Another man fond — or maybe NOT fond of? — of the color green is set to return, and this Hulk is also offering up some multiplying skills of his own. The Immortal Hulk (because being “Incredible” is just not enough) is a gamma vampire story without the black cloaks and sharp teeth; Al Ewing brings the horror to the Hulkverse, featuring an at-least-intriguing tale of puny death and an abominable–repeated–afterlife. That’s right; whenever Banner dies, the Hulk.. “Hulks up” and Bruce is resurrected every time the sun goes away. While the early look at Joe Bennett and Run Jose‘s sketches nevertheless look fabulous, Ewing’s idea can only go down either of two ways: incredibly great or incredibly stupid. One thing’s for sure, though: this is one bite on the neck I would never want to take.
This morning, Marvel Comics Publishing hit the restart button again. Call it a reboot, redo, reload, relaunch, reconfingure, refresh, whatever.. however.. you like. Either way, it’s quite clear that Marvel–the Comics, you know, the actual effing comics–had to do something. The comics line has been getting its ass handed to them by DC Comics’ phenomenal near 2-year Rebirth run, and the whole LGBT-pushed comics of the past year or so have sadly underperformed. But at least this New Beginning feels free of cheap gimmicks under new Editor-in-Chief C.B. Cebulski‘s watch. Gone are the slogans. Gone are the marketing ploys. Gone, more specifically, are the “Marvel NOW! (As in NOW! Not yesterday, 23-years ago, or 3-seconds ago.. NOW!)”, “All-New (seriously All-New, not Old, but New! I swear), All-Different (seriously Different, not Same, but Different! I swear)” or “Marvel (we’re gonna have confuseshit math stuff all over the damn comic to try and appease to.. way too many people) Legacy” taglines.
Watch the teaser trailer for this “fresh start” right here…
That’s not to say all of the Marvel Comics in the past couple of years have been bad. Many of the breakout characters that went on to become mainstream superheroes, like Netflix icon Jessica Jones and future animated Spidey film star Miles Morales (thanks, BMB!) will still share headlines with the usual Avengers and X-Men; to no surprise, Ant-Man & The Wasp get a huge push and Worthy Thor has golden arms (U-God!) and a new golden Mjolnir (Rinlojm?).
Kudos to Marvel for taking every hero that is, to use some wrestling terminology, “over with the company”; thank you for not trying to push any agendas, sociopolitical or otherwise, or pushing unheralded characters down the throats of every reader (see: Inhumans). If we somehow come across a diamond-in-the-rough like Doreen Allene Green or Gwenpool, all the better. Maybe Marvel has also finally recognized the majority of their comic-buying audience (yeah, old ass white guys still living in their mom’s basement) and realized that movies don’t sell comics. Sadly, both notions are what they are.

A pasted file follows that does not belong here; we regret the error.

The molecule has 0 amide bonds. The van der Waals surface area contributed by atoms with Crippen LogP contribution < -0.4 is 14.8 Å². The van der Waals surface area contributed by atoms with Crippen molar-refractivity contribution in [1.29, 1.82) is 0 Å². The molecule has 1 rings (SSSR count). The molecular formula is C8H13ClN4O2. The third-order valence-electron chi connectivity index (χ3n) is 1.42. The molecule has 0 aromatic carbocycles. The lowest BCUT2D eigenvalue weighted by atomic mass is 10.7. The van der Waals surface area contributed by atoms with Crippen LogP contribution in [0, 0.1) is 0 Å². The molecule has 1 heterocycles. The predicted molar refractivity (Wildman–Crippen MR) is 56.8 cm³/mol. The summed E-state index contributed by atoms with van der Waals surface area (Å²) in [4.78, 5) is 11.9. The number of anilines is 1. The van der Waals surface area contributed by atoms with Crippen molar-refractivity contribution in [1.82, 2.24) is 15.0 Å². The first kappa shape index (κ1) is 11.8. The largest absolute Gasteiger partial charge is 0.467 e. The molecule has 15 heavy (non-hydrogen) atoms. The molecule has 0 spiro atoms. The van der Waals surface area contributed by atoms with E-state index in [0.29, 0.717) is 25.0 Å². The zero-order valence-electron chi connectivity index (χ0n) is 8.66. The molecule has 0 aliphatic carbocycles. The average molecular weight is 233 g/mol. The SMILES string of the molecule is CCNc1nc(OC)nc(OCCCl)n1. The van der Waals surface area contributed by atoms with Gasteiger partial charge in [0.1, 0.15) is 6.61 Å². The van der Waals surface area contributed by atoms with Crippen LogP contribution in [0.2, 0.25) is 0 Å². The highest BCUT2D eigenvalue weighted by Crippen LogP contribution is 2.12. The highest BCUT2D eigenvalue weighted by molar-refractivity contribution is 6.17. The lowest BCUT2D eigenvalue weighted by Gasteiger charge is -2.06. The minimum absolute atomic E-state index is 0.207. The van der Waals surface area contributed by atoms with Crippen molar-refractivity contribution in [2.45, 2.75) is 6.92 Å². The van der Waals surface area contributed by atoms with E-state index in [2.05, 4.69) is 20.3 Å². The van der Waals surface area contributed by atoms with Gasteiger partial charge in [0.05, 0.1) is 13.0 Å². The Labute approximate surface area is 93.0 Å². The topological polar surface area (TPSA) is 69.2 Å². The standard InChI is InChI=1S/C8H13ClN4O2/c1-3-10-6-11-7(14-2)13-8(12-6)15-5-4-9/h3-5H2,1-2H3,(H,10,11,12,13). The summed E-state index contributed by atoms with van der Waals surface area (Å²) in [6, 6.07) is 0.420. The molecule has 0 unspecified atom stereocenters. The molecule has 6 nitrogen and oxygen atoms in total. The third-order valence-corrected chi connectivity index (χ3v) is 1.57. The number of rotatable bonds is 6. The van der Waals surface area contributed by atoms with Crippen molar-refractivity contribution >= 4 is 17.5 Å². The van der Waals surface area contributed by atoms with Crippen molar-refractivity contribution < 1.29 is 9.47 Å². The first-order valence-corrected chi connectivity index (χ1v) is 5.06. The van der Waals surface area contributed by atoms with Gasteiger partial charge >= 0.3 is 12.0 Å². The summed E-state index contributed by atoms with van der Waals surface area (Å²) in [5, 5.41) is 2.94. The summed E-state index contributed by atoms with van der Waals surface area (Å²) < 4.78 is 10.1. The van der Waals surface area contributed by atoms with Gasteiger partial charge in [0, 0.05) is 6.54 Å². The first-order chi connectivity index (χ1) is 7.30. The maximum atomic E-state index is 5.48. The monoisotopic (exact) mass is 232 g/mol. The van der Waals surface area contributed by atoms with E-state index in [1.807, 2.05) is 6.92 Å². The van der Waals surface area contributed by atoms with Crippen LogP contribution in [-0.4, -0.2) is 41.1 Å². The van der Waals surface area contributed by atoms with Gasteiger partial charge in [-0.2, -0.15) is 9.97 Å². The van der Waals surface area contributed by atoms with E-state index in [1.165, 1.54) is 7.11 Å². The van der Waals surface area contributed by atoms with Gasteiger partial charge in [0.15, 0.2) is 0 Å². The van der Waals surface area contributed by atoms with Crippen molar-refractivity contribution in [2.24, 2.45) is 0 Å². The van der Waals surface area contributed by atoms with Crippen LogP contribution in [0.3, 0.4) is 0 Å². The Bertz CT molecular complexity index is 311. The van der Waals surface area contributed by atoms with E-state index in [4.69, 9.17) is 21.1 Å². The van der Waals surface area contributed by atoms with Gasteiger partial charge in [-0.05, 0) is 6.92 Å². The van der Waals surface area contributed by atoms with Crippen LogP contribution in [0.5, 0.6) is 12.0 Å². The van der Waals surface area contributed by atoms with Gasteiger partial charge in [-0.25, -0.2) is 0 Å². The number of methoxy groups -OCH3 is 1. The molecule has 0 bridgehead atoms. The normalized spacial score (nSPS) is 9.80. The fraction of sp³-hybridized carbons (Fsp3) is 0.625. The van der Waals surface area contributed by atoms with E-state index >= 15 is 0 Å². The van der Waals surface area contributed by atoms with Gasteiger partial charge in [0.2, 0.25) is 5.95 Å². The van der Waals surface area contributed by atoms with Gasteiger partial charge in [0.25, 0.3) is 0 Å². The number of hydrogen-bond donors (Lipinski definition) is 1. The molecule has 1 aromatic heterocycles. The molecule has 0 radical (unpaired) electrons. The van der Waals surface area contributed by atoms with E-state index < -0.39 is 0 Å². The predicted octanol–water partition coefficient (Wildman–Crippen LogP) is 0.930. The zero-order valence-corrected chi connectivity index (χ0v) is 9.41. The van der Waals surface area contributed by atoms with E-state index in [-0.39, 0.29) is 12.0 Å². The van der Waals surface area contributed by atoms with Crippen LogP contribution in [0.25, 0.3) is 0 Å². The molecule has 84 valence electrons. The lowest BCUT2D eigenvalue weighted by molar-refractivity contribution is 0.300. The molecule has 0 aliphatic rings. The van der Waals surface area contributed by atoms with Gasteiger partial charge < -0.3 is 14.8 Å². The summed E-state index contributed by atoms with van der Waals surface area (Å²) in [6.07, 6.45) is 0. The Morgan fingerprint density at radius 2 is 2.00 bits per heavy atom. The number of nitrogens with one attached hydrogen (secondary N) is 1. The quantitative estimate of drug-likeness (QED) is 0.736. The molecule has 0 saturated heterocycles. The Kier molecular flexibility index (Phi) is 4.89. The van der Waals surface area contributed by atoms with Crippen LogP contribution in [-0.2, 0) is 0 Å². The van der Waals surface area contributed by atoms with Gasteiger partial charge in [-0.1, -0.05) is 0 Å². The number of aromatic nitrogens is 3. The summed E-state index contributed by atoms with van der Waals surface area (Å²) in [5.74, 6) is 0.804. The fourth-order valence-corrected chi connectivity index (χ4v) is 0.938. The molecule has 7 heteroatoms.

While you can bet there’s still plenty of announcements to come from C.B. & Friends, here’s my take on some of the comics announced today…
How do you give a stagnant comics line a swift kick in the tighty-whitey? You start from the top. The Avengers, to this day, are still the cream of the Marvel crop, and it isn’t beyond NASA to give nerds a brand-new, ultra blockbuster Avengers #1 comic. The book’s writer Jason Aaron has, inarguably, held down the House That Stan & Jack Built; he’s provided words to the most consistent Avengers character run these past few years with God of Thunder and The Mighty Thor, and he’s even written some of the better Avengers-related comics/comic events during that same timeframe (i.e. Doctor Strange, Marvel Legacy #1). Artist Ed McGuinness has large, eye-popping linework that’s more than suitable for all the big battles and even bigger egos that often take place in an Avengers book, too.
Avengers #1 carefully pushes the most popular MCU heroes not named Spider-Man to the forefront, such as Doc Strange, Black Panther, and the one-year-from-now-stardom of Captain Marvel, along with the O.G. trinity of Thor/Cap/IM and two surprises: She-Hulk and Agents of S.H.I.E.L.D. star, Ghost Rider Robbie Reyes. Expect new events and battles of yesteryear involving the Dark Celestials and the Avengers of 1,000,000 B.C. to stir much of Aaron’s drink. This one’s a no-brainer.
While we’re not exactly sure how much influnce Marvel Studios has had with the Tom Hardy-starred Venom film, it looks like the Comics department is going with the push anyway.
With Thanos scribe Donny Cates and ASM: Renew Your Vows artist Ryan Stegman at the healm, Venom #1 looks to keep it simple: a far more reluctant than usual Eddie Brock and his “little friend” take on an ancient threat. Gone is the symbiote searching for a new host; gone are the 319 Venoms and 237 Carnages that ran amuck in the most recent Venom funnybooks (i.e. Inc.). Stegman is a Spider-Man fan favorite and Cates had a solid 2017 (the Doctor Strange comic is still as zany as ever). While I wasn’t so thrilled watching the recent movie teaser, a steady Venom comic might just make this 30th Anniversary a pretty damn good time.
I’ll have more on Marvel’s “Fresh Start” in the days to come.